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Wednesday 23 Aug 2017 | 07:25 | SYDNEY
Wednesday 23 Aug 2017 | 07:25 | SYDNEY

Press gallery stifling climate debate

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14 July 2011 14:32

More evidence, if it were needed, that the notoriously tight discipline of our major political parties is often enforced, not by the parties themselves, but by the media.

According to Michelle Grattan and Ben Schneiders, 'Malcolm Turnbull has undermined Tony Abbott's attack on the government by again exposing opposition divisions over carbon policy.' Turnbull's sin was to repeat to an ABC journalist the well-known fact that Tony Abbott has several times changed his mind about emissions trading. Then Turnbull repeated something else we've known for years, that he personally favours a market-based approach. Remember, he lost his leadership and crossed the floor on the issue.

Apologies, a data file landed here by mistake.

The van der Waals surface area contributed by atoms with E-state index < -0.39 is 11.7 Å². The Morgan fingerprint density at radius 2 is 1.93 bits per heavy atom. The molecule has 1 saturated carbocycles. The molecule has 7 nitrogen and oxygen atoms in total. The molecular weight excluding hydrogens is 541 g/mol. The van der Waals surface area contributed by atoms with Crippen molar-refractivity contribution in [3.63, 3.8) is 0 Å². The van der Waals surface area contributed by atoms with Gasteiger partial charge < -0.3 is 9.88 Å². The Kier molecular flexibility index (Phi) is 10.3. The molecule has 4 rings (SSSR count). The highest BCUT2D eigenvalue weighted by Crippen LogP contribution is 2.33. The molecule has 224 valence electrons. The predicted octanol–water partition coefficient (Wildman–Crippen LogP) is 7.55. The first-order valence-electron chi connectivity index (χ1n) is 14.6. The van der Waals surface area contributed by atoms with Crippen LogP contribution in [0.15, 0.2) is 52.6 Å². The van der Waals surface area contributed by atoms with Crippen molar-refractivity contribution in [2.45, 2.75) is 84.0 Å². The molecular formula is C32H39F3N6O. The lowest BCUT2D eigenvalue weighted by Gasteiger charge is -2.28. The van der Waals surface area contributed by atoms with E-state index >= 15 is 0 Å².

So, Turnbull has re-stated two things that have long been on the public record, yet that somehow counts as 'stirring the pot'. It's considered newsworthy that Turnbull is 'staying in line because he is in shadow cabinet and loyal, rather than agreeing with the policy.'

But really, how could it be otherwise? It would be all but impossible to get every parliamentary member of a broad-church political party such as the Liberals or Labor to agree on any given policy out of conviction rather than party loyalty. That's the norm, not the exception.

Yet when such a commonplace truth is 'exposed' it counts as news because it apparently shows disunity towards the leader. And the result? We get a narrower national debate because intelligent contributors such as Turnbull are punished by the media for engaging in it.

Photo by Flickr user Halans.

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